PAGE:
Note BM, referring both to the Table on Rectilinear Saws, page 699, and to the

Table on Circular Sawn, page 784.

On the Gages at present used for measuring the thicknesses of sheet metals and wires, and proposals for a new system of Gages, founded on the decimal subdivision of the Standard Inch.

In setting out the Tables of the Dimensions of Saws, the author could only express their several thicknesses, in the measure always employed for that purpose, namely, in the sizes or numbers of the "Birmingham wire gage," and to render these measures intelligible to the general reader, the author then determined to introduce in this Appendix - first, the exact values of the principal gages in use for sheet metals and wires, a subject he believes to have been hitherto overlooked; and secondly, a proposal he has long desired to see carried out, namely, an easy and exact system of gages for sheet metals, wires, and general purposes, founded on the decimal division of the inch; and in which system the nomenclature should be so completely associated with the actual measures, as to convey to the mind, even in the absence of the gages themselves, a very close idea of the several spaces of the gage, or of the thicknesses or sizes of the works measured thereby.

It is to be observed at the outset, that the gages for measuring wires and sheet metals, are usually thick plates of steel of several sizes and forms, around and near the edges of which are first drilled various holes, the next step is to saw a notch from the edge into every hole, saws of the widths of the several notches being used; and lastly, little parallel plates of steel, called drifts, which are hardened and tempered, are driven into the notches, in order to smooth the sides of the same and render them of uniform width, after the manner of various other applications of drifts, explained at pages 883 to 885.

It should be further observed that the Birmingham and other gages seem to have been originated in great measure accidentally, or almost by the eye alone, and without any attempt at system, either as regards the values of the intervals between the successive measures or numbers, or their correspondence with the subdivisions of the inch. And as moreover gages, nominally the same, have been made by various manufacturers with insufficient aim at unity of measures, some irregularity thence exists amongst the gages in common use, notwithstanding that they may be nominally alike.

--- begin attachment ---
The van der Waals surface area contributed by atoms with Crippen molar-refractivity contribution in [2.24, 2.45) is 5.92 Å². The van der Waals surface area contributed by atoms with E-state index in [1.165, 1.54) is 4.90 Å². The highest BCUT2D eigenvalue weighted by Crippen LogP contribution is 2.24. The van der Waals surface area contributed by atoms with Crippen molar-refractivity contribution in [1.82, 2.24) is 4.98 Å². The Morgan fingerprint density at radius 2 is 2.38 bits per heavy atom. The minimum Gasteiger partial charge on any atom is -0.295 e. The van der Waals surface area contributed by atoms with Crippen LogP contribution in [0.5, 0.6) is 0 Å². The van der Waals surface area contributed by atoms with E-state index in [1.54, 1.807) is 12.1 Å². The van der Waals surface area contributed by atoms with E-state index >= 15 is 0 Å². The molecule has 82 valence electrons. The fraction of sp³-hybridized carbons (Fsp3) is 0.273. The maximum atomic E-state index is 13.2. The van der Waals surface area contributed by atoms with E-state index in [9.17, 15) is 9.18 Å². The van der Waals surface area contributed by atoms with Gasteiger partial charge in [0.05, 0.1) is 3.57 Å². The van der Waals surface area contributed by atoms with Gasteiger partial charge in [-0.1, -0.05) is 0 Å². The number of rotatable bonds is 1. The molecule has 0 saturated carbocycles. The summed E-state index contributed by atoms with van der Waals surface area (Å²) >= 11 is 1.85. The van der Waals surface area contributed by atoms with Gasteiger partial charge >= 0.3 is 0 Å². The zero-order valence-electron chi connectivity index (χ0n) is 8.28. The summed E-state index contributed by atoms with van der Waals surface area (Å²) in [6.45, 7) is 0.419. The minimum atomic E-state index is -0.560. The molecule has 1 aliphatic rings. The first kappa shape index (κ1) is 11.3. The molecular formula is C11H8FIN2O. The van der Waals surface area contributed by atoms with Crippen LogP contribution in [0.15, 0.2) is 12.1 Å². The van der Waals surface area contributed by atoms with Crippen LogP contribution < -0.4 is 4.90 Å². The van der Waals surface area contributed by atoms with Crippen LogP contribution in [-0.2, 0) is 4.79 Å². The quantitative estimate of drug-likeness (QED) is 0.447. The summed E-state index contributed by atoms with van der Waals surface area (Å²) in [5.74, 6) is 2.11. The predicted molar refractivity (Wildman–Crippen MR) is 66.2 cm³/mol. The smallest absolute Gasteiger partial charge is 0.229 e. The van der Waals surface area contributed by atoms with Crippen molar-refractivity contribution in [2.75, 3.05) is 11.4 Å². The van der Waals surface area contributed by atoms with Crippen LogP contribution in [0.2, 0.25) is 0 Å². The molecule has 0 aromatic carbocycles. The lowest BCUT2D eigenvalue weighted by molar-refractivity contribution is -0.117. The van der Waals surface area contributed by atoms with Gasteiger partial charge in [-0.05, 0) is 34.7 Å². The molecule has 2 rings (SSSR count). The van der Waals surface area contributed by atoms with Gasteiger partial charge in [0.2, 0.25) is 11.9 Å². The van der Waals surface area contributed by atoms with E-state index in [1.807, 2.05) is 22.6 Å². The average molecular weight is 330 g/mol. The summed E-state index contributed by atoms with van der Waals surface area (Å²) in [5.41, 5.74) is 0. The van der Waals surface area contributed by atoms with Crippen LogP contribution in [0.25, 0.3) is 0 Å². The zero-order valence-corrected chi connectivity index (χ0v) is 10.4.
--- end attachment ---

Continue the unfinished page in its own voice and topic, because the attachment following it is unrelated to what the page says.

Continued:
In ascertaining the precise measures of the principal gages, the author has had the valuable co-operation of Messrs. Stubs, of Warrington, who manufacture a large number of these gages, and who tested the drifts they employ, by means of a sliding gage constructed by Holtzapffel & Co., for reading off quantities to the thousandth part of an inch, by means of a vernier; the results of these admeasurements are stated in the three sections of the accompanying table.

The three series of measures or gages particularised in the annexed table, have no relation whatever to one another; for example, the numbers 10 of the table are respectively different and undefined quantities, or are neither aliquot nor direct fractional parts of the inch, as the number 10 notches, are severally .134, .024, and •190 of an inch wide; and other similar numbers are also unrelated.

The approximate measures of any one of these three series may, perhaps, be moderately familiar to those artizans who use that particular gage, but these same artizans will probably be as little informed of the two other gages, as the generality of individuals to whom the whole of those, and other arbitrary ill-defined measures are vague and confused; because their nomenclatures have no relation whatever, either to one another, or to our general standard of such quantities, namely, ordinary linear measure; or, in other words, the standard foot and inch.

The following explanatory remarks on the three gages specified in the table, and certain other gages derived from them, will show the complicated and uncertain nature of the subject of measures, for wires, sheet metals, and various small works.